As shown in FIG. 3, the configurable controller 300 includes a rate/width convertor 310, a first-in-first-out (FIFO) queue 320, and a DMA controller 330. The relative "width" of the signaling paths 111 and 201 is indicated by the notation "/n," and "/m."
During operation of the system 100, the controller 300 receives a steady stream of pixels signals 301 on line 111 from the camera 110. The rate at which the pixels are received is determined by timing signals generated by a conventional pixel clock. The pixel signals 301 are latched in the rate/width convertor 310. For example, if n is 12, and m is 32, 12 bit pixels 301 are received serially on line 111. The convertor 310 arranges the pixels 301 into, for example, a 32 bit transport word 305. Successive transport words 305 are collected in the FIFO queue 320.
Periodically, for example on a FIFO "full" condition, and under the direction of the DMA controller 330, the words 305 are transported to the image buffer 221 of the memory 220 of the processor 200 via interconnect 201 and bus 250 in bursts as packets 306. After processing, portions of the image buffer 221 can be displayed by storing the pixel data in the frame buffer 241.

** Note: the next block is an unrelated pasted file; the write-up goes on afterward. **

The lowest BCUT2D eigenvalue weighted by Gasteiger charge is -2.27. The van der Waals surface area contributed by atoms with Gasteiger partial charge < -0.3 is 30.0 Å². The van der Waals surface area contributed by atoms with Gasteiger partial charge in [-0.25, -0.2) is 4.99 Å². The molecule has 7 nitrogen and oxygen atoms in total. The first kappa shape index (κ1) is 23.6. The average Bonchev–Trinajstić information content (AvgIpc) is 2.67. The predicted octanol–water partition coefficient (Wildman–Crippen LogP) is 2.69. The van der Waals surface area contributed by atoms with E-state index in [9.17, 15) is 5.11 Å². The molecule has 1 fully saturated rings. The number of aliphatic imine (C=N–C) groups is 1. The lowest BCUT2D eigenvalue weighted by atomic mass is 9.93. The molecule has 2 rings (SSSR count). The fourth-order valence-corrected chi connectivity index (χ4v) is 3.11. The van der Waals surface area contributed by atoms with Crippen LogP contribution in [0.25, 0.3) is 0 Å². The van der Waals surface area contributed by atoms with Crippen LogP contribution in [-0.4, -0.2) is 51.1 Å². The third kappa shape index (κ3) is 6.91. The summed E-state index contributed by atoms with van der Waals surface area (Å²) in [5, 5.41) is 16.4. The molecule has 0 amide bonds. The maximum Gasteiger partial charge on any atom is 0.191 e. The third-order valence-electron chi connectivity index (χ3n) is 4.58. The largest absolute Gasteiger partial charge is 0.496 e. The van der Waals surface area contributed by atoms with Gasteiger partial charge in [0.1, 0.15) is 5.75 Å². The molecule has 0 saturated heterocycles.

FIG. 4 shows a configuration 400 of the interface for reformatting conventional eight bit pixels into thirty-two bit words. The FIFO queue 320 is equipped with double buffers 321-322. The buffers 321-322 are sized to store, for example, sixty-four words, each word being 32 bits. The convertor 310 is configured with four registers 311-314. The pixels 301, in groups of four, are received by the registers 311-314. The pixel bits are then transported in parallel as 32 bit words to the FIFO queue via line 319.
The buffers 321-322 of the queue 320 are organized in a double-buffer scheme. While one buffer is receiving pixel data from the convertor 310, the data of the other buffer is transporting packets 306 to the image buffer 221 of the memory 220.